Does Paul Support Calvinism’s View of Irresistible Grace in 1 Corinthians 4:7?

The following is a comment I made in response to a Calvinist appealing to 1 Cor. 4:7 to show that unless faith is an irresistible gift from God, it would give us reason to boast.  Links to the original debate are provided below.

Real quick. This post is in response to what I would call some irresponsible proof-texting of a passage, on the part of Dominic, in order to get the passage to say more than it actually does. It seems to me that you are doing the exact same thing with 1 Cor. 4:7,

“For who makes you different from anyone else? What do you have that you did not receive? And if you did receive it, why do you boast as if you did not?”

First, in the context of the passage, Paul is addressing those at Corinth who thought they were more spiritual than others, when, in fact, they were not (as discussed in 1 Cor. 2). They were, in fact, proving to be unspiritual and unable to move onto maturity due to their quarreling and favoritism (1:10-12, cf. 3:1-5). Some thought they were better than others due to the fact that they believed they had gained deeper revelation from a certain apostle that others had not received. In that context, Paul is probably speaking of receiving revelation from certain apostles and not “faith” from God.

Much more could be said concerning context, but it is clear from that alone that this passage does not give you what you want from it. It might be better to focus on what it does not say. Nowhere does Paul speak of the gift of faith in this passage, or the gift of salvation. Nowhere does Paul correlate the inability to boast with the reception of an irresistible gift. Rather, Paul actually points out that they are boasting, though they have no grounds for boasting. This is important because faith (though not specifically addressed in this passage) excludes boasting, not because it is impossible to boast, but because one cannot legitimately boast in faith, since faith is simple trust and the receiving of a free and unearned gift (Rom. 4). So too, these Corinthians had no legitimate grounds for boasting, though they were indeed boasting.

So it is not an issue of “can you boast” but “can you legitimately boast” or “do you have proper grounds for boasting?” Paul’s answer in both cases is “no”. And why is that? Because it is senseless to boast in something that we receive freely from another as an unearned and undeserved gift. On that basis alone, boasting is excluded. If you didn’t earn it, or deserve it, then you have no legitimate grounds for boasting (and faith doesn’t earn or merit anything). Paul never goes beyond this simple point, and neither should we. Yet, Calvinists insist on things that go far beyond what Paul says here and in Rom. 4 concerning faith, boasting and works (and in the process turn faith into a work, contrary to Paul’s simple definitions). The fact that faith is simple trust in another (Christ) to do what we cannot do for ourselves (save us), and is for that reason the receiving of a free and unearned gift, excludes boasting. Period. No more is needed to explain the nature of faith and its antithesis (works).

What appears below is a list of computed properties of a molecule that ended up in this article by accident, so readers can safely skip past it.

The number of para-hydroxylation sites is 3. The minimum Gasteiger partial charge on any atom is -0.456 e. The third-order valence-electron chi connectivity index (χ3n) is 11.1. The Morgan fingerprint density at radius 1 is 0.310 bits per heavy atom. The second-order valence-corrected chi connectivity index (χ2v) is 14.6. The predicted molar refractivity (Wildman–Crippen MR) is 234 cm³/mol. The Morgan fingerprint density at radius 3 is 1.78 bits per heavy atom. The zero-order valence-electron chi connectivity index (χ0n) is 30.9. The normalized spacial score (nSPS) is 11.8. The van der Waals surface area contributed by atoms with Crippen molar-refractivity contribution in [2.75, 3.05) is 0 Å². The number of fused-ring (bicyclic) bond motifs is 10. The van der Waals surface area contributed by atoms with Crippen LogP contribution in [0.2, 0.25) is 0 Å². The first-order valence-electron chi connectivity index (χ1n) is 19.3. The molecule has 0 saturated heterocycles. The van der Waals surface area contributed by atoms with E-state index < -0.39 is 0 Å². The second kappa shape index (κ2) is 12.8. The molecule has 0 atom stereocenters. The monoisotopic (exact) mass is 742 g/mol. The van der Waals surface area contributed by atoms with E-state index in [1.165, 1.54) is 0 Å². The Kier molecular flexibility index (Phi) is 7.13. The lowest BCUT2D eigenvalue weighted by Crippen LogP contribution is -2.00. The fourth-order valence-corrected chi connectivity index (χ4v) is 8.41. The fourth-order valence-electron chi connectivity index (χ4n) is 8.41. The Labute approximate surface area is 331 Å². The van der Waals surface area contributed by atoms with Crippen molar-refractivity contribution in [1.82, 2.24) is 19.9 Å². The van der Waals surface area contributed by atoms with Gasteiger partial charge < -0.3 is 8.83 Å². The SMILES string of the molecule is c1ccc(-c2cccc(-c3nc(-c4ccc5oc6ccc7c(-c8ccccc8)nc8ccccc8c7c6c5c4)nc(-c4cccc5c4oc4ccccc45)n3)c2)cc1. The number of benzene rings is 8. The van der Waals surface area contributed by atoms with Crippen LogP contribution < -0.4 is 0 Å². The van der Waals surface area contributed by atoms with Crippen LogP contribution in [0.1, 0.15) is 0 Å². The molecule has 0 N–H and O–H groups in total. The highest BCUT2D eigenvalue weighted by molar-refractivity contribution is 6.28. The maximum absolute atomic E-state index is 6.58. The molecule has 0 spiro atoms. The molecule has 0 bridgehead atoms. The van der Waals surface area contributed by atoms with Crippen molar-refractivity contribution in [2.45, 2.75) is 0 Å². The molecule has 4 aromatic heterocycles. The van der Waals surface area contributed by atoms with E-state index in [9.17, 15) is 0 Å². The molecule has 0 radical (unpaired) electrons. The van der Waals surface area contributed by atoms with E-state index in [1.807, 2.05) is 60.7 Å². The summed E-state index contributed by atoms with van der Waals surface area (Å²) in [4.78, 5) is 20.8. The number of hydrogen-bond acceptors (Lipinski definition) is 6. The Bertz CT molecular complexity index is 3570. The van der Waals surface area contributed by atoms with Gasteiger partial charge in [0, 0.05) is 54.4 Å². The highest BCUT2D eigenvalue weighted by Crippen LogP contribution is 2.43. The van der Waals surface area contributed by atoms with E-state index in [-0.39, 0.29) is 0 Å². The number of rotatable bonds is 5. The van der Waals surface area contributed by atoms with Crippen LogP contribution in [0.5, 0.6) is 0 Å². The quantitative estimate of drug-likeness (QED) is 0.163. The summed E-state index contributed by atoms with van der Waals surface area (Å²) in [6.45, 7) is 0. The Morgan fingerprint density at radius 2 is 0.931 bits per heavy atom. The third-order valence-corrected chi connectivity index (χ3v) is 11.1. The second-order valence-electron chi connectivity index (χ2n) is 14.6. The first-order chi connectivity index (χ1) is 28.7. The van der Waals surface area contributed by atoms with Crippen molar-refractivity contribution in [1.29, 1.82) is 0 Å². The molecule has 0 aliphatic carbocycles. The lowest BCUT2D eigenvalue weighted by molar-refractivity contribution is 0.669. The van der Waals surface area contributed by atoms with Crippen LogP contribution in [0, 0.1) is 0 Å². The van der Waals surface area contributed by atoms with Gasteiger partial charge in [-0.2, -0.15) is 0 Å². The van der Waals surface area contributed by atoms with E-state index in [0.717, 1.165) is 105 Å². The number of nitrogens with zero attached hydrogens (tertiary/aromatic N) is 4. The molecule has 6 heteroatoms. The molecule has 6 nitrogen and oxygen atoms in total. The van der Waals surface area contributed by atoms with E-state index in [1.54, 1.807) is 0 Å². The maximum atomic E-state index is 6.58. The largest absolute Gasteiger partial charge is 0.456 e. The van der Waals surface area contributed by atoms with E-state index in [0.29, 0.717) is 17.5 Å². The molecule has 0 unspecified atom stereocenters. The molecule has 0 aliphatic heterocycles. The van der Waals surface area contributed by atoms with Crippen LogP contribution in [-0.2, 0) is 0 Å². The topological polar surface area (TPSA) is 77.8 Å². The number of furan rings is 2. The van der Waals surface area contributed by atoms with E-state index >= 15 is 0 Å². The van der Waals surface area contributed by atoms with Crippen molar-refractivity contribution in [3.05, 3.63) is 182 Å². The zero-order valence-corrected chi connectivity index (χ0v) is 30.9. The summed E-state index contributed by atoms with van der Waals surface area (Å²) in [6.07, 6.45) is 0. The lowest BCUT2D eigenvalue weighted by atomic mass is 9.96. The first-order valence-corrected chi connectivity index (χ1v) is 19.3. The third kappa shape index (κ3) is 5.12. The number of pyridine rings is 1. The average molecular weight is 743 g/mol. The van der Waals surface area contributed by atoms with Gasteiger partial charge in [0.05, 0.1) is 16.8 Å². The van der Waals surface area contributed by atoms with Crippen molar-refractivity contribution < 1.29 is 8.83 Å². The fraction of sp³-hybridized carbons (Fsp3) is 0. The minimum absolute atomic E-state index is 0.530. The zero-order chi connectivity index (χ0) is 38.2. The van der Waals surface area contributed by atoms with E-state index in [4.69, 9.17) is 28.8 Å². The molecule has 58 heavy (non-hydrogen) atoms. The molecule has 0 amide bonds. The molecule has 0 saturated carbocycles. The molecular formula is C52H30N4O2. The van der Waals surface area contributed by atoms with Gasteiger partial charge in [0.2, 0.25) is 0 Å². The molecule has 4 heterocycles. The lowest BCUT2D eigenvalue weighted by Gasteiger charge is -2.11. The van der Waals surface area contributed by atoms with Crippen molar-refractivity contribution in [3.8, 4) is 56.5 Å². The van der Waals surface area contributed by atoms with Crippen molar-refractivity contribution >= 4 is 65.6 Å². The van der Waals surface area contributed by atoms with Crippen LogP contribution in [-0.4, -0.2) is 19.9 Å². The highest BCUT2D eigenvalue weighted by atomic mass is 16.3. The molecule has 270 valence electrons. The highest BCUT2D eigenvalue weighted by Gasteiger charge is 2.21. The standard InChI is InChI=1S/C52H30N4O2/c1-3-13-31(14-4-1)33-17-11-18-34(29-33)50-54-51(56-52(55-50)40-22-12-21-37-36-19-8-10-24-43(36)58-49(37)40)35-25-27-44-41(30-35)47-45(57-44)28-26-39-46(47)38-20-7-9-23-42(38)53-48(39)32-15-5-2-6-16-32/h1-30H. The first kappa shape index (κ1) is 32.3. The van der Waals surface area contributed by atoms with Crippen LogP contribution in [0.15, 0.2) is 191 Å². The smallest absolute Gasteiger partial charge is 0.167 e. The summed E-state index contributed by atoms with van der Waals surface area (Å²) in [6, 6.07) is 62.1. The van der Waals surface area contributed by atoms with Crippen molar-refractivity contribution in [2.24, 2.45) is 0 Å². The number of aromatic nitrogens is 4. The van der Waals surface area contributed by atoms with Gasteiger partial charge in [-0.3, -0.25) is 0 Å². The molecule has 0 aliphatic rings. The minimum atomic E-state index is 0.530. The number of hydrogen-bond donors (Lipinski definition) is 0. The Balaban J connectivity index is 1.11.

So Paul is simply stating in 1 Cor. 4 that the Corinthians have no grounds for boasting over each other, since whatever they have has been received and not earned. And if it has simply been received then all legitimate grounds for boasting are cut off (cf. Rom. 4). Period. But you are reading your Calvinistic presuppositions into Paul’s words, rather than allowing Paul to speak for himself on the matter. You are, in a sense, going “beyond what is written” (1 Cor. 4:6), in order to support your doctrines of irresistible grace and unconditional election. Thankfully, there is nothing in Paul’s words, or definitions of faith and works, to support such doctrines

Addressing Dominic’s Response to the Purpose of Regeneration in Calvinism

Responding to Dominic’s Second Rebuttal on Regeneration Preceding Faith 

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6 Responses

  1. Just fixed a typo with the Scripture reference. It is 1 Cor. 4:7, and not 1:4.

  2. Let’s look at the reasoning the Calvinists use for “boasting”. They claim if man has a free response to God (even by grace – if man has the freedom of contrary choice) in Salvation, then man may have reason to boast. If their claim is true, then using this Calvinist reasoning, they may boast in their Sanctification, after all, man has a choice (ability to resist) to cooperate in their Sanctification. So either grace has to be always irresistable (for this reasoning to be logical and consistent), or in sanctification, man has reason to boast.

  3. Great post! Faith are the hands that reach out to receive the gift, which is salvation. Thanks for bringing up the context in which Paul is talking, the Church at Corinth. That’s critical to properly exegeting the passage.

    Russ

  4. When I was a child, my dad told me to dig ten post holes, he told my mother that I would just be able to dig one today. The holes had to go through solid rock, I remember the blisters like it was yesterday. when the sun began to set, and my body could handle no more, I had dug one post hole. If my dad knew this about me, don’t you think God would know if I would get saved. God is an all knowing God. I can’t help it if God knows all. Most all religions say do, do, do, Jesus said it is finished (done).

  5. Jess,

    Not sure what your point is. Arminians agree that God foreknows who will get saved. Arminians also affirm that Christ said it was finished at the cross. The question is, what was finished? What was finished was His provision of atonement.

    If you comment further, please make sure your comments have specific relevance to the post.

    God Bless,
    Ben

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